"Could you imagine if vehicle manufacturers reduced their amount of variables for safety testing? Probably wouldn't go over well, would it?"
It will go well. With only single variable being tested, they will know the results more thoroughly. Have you seen any testing videos where manufacturer drop a phone from 6 feet while pouring/showering water and flexing the phone? No.
They will do separate tests for water resistance, shock resistance, flex, key presses, etc. if they go by real life examples, then there will be billions of possibilities, including (but not limited to) dog bites, dip in toilet bowl with a dead fish/sh1ts inside, run over by different cars, drop from pocket/shoulder/head/table/cupboard/car/airplane.
And in this case, the cause is not the steel ball, but rather the pressure created from it. You could replace steel ball with wooden/glass/plastic/marble/stone/scrotum, as long as they are being used throughout so that the pressure created on both object would be constant.
learn how to do a good science experiment.
20. TBomb (Posts: 654; Member since: 28 Dec 2012)
i feel like a scrotum wouldnt do much damage to anything but i'll give it to ya haha you got my thumbs up
22. roscuthiii (Posts: 2117; Member since: 18 Jul 2010)
The problem is that I get exactly what a good science experiment is. And that's exactly what is, a good science experiment, but lab conditions rarely equate to real world experience.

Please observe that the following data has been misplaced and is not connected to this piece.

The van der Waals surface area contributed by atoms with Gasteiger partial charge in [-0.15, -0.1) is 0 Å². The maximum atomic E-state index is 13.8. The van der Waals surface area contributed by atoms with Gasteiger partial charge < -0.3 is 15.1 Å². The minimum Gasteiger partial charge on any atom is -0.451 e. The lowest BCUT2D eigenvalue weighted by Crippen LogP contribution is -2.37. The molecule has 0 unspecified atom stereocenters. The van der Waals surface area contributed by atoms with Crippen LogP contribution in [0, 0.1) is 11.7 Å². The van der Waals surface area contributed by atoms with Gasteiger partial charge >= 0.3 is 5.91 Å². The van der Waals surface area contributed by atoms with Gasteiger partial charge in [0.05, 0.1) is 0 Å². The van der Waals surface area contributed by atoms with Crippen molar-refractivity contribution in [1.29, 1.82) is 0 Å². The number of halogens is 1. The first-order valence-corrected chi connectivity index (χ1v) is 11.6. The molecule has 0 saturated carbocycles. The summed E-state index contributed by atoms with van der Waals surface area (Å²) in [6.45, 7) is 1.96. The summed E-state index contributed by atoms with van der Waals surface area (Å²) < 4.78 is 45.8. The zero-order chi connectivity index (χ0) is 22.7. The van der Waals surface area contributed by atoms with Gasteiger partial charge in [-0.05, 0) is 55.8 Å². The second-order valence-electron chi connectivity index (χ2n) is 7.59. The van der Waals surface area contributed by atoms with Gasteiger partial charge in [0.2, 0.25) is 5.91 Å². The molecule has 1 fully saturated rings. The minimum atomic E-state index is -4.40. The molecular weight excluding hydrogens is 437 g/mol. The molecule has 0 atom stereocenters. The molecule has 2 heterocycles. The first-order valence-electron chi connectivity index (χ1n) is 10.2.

It's like the miles-per-gallon specs or internet speeds that car manufacturers and ISP's like to post, respectively and expecting those to be the standard experience. Yes, they're nice specs to know but about all their good for is bragging rights in marketing.
23. bayusuputra (Posts: 961; Member since: 12 Feb 2012)
So all the car crash testing facilities are doing useless tests because they are controlled tests?
oh, boy, how many cars/phones/airplanes/balls do we need to waste to create every single real life conditions..
15. desijatt (Posts: 58; Member since: 28 Aug 2012)
they should stick it to a phone and hit it with a hammer on one of it's edge...thats what naturally happens....screens broke from edges not from centre...
5. OHaZZaR (Posts: 131; Member since: 19 Aug 2011)
I liked the old picture better. It looked beautiful with the gorilla staring at the glass. That one had a real looking gorilla. This one's obviously CG.
6. sprockkets (Posts: 1611; Member since: 16 Jan 2012)
I'll be impressed when they demo dropping a smartphone without the scene breaking.
12. JC557 (Posts: 1312; Member since: 07 Dec 2011)
I'll be more impressed when they drop a Nokia 3310 on it... =P
9. techloverNYC (Posts: 601; Member since: 20 Nov 2012)
i thought the next generation glass is the bendable glass? u know the glass I think samsung show that u can bend, that is literally unbreakable I think. this glass is not that special
21. jaytai0106 (Posts: 1888; Member since: 30 Mar 2011)
I see and understand the screen is tough. But do they realize the fact they used a 1 ~ 1.5" screen to show how strong the glass is and most smartphones have 4.3"-4.7" screen size now. On a second note, the glass had nothing behind it, so this allowed the glass to bend a little bit. A glass on a smartphone usually don't have any room to bend. Let's put the glass on a dummy phone and do a drop/throw against a wall test :D